Digital Tv: Advantage, Hughes

At General Motors Corp.'s annual meeting last May, shareholders hardly noticed the shiny new cars lining the hall. Instead, they crowded around an oversize television and a pizza-size satellite dish--and marveled at crystal-clear images of The Fugitive accompanied by a thumping, CD-quality sound track. No one had ever seen TV quite like this before.

For once, GM executives didn't mind that their cars went unnoticed. The enthusiastic crowd was the first tangible sign that GM's risky $750 million bet on a new digital satellite-TV venture might pay off. Now, just six months after the national rollout of the satellite service, DirecTV is a consumer hit. More than 700,000 satellite dishes and decoder systems have been shipped--and nearly half a million subscribers pay $30 a month for a high-powered signal carrying 175 channels. Compare that with the VCR, which sold fewer than 300,000 in its first year. "This is the biggest thing since color television," crows DirecTV President Eddy Hartenstein.

BOMB FEAR. Brainchild of Hartenstein and a handful of others at GM's Hughes Aircraft Co., DirecTV hadn't always looked so promising. Indeed, in early 1993, it came under intense scrutiny by GM's board. Rocked by automotive losses, board members feared funding a new-product bomb. But Hartenstein's band of engineers--who had spent their careers building huge communications systems for the Navy and NASA--convinced GM they could create a popular consumer-electronics product.

After a four-year scramble to develop a viable digital-TV system, Hughes and its partner, RCA-Thomson, have done just that. To get there, engineers and marketers overcame technical glitches and programming roadblocks. Hughes also had to surmount skepticism toward satellite TV fed by the failure of half a dozen similar projects. With the early success of DirecTV, Hughes has beaten cable-industry rivals to the punch. DirecTV is outselling Primestar, a competing cable-industry offering, by 2 to 1.

That prospect certainly seemed remote in 1990. That was when Hartenstein, a longtime Hughes executive recently returned to the big defense contractor after a stab at running his own business, asked Hughes engineer Bill Butterworth to outline a plan for digital TV. Hughes had just killed its troubled SkyCable satellite-TV project--a joint venture with NBC, News Corp., and Cablevision Industries. But, desperate for commercial revenues to replace dwindling defense business, Hughes decided to go it alone.

NO CONFIDENCE. Butterworth's challenge was enormous: Hughes would have to develop a new generation of satellites powerful enough to beam reams of digital data to as-yet-nonexistent home receivers. "I sat there thinking: `How will we ever pull all this together?"' he says. And GM insisted Hughes find backers to share the $1 billion cost. Hughes began with the Hollywood studios, but they balked at financing unproven technology. "GM essentially came around begging," says one studio executive. "It didn't exactly inspire confidence."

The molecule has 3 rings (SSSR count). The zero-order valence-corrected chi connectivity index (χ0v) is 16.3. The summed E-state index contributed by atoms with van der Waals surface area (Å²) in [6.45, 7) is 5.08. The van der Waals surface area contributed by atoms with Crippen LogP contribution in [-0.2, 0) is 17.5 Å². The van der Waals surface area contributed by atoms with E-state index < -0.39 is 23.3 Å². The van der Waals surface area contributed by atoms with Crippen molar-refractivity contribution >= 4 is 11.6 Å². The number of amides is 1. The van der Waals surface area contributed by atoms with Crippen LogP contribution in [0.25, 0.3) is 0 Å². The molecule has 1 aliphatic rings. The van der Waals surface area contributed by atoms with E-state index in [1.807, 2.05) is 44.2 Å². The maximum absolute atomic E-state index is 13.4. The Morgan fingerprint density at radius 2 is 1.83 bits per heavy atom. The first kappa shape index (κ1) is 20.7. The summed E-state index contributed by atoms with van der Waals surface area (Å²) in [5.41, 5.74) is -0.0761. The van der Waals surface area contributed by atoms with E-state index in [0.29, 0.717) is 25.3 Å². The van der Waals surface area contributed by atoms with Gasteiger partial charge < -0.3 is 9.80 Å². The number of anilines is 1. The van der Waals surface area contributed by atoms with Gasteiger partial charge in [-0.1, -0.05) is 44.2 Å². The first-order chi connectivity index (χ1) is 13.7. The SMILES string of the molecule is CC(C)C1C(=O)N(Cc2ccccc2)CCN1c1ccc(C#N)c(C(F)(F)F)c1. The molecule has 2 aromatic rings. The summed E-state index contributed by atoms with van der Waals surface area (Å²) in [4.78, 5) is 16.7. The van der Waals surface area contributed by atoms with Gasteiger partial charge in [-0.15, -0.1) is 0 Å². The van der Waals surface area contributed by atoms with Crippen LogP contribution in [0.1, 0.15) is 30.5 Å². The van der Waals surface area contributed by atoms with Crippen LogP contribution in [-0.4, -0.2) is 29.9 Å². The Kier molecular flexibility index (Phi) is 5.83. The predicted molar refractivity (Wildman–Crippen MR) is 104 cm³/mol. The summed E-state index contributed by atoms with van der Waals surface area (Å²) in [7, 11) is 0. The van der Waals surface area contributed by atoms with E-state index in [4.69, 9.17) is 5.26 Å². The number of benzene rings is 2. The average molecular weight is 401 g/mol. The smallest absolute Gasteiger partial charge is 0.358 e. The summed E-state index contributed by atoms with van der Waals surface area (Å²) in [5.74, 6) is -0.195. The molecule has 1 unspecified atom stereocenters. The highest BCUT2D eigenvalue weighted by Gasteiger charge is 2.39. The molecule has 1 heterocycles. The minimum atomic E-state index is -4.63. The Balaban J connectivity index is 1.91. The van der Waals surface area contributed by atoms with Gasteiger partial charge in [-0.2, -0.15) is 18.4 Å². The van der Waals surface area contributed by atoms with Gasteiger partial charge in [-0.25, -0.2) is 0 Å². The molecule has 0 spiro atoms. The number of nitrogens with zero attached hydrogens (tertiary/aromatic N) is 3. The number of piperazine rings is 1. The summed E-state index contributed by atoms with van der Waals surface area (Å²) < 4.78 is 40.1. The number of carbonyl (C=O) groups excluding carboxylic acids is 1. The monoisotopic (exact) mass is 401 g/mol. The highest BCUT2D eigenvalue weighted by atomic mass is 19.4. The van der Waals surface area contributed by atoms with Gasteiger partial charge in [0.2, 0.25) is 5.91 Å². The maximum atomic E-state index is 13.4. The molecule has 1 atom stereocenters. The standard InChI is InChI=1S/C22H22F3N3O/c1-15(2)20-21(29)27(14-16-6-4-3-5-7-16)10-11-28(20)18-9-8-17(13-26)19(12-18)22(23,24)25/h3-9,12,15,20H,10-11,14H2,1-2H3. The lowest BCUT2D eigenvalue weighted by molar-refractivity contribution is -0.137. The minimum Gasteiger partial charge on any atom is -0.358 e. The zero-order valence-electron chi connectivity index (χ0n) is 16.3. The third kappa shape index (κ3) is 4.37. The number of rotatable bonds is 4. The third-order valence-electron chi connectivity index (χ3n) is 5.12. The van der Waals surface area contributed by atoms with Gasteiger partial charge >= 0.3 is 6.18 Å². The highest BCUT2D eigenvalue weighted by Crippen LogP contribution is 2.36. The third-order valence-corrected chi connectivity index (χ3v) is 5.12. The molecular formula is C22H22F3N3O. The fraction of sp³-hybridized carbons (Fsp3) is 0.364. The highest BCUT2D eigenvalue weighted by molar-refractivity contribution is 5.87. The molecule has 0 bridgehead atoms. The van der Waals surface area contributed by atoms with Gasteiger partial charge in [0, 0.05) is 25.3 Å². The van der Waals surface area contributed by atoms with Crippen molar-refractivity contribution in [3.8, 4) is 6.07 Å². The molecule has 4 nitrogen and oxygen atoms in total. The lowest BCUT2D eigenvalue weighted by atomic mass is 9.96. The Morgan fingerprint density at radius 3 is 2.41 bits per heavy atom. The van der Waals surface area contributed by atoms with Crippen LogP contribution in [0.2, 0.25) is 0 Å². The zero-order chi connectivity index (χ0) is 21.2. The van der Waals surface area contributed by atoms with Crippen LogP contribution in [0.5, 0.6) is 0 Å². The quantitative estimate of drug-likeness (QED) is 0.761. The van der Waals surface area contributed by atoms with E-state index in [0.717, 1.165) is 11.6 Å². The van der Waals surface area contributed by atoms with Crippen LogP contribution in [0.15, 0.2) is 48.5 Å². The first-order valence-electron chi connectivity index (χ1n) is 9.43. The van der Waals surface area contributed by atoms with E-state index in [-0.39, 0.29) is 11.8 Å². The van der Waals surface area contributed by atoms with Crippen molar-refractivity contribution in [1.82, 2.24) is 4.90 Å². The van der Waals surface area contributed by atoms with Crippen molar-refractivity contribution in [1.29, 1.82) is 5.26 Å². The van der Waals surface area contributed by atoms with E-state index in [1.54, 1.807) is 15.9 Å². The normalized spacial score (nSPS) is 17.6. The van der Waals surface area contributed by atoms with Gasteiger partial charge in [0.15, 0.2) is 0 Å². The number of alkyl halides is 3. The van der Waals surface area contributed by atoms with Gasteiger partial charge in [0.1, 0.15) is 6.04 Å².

The first break came in 1991, when U.S. Satellite Broadcasting, a unit of Hubbard Broadcasting Inc., a St. Paul (Minn.) cable company, ponied up $100 million for rights to broadcast 22 channels. After a $125 million deal with the National Rural Telecommunications Cooperative, GM gave its O.K.

The satellite team also fought an uphill battle inside Hughes. Butterworth knew that to succeed, they would have to distance themselves from their parent: The longtime Pentagon contractor is known for high quality--and even higher costs. Yet word that DirecTV would require sophisticated home-decoder boxes and satellite dishes brought heavy lobbying by Hughes units eager for the business. Instead, Butterworth sought a consumer electronics maker willing to help develop the technology to manipulate digital TV signals. Although Hughes's labs had the leading-edge technology, Butterworth knew that not exceeding the $700 price that consumers appeared willing to spend meant he needed an experienced manufacturer.

Access to Hughes's technology brought interest from Toshiba, JVC, and AT&T. But Hartenstein and Butterworth chose RCA-Thomson. RCA had assured Hughes it could hit $700, and its 11,000 dealer retail network guaranteed distribution. To get the TV maker on board, Hartenstein gave RCA exclusive rights for the first 1 million decoders.

Hartenstein still had to fill 175 channels. To lure viewers, DirecTV would need familiar cable fare and more: hit movies that play every half hour and enough sports for the most avid fans. But programmers, who were tied to cable, wouldn't budge. "[There was] lots of talk, but no deals," says James Ramo, DirectTV's marketing head. "Everyone wanted to be the first one to be second."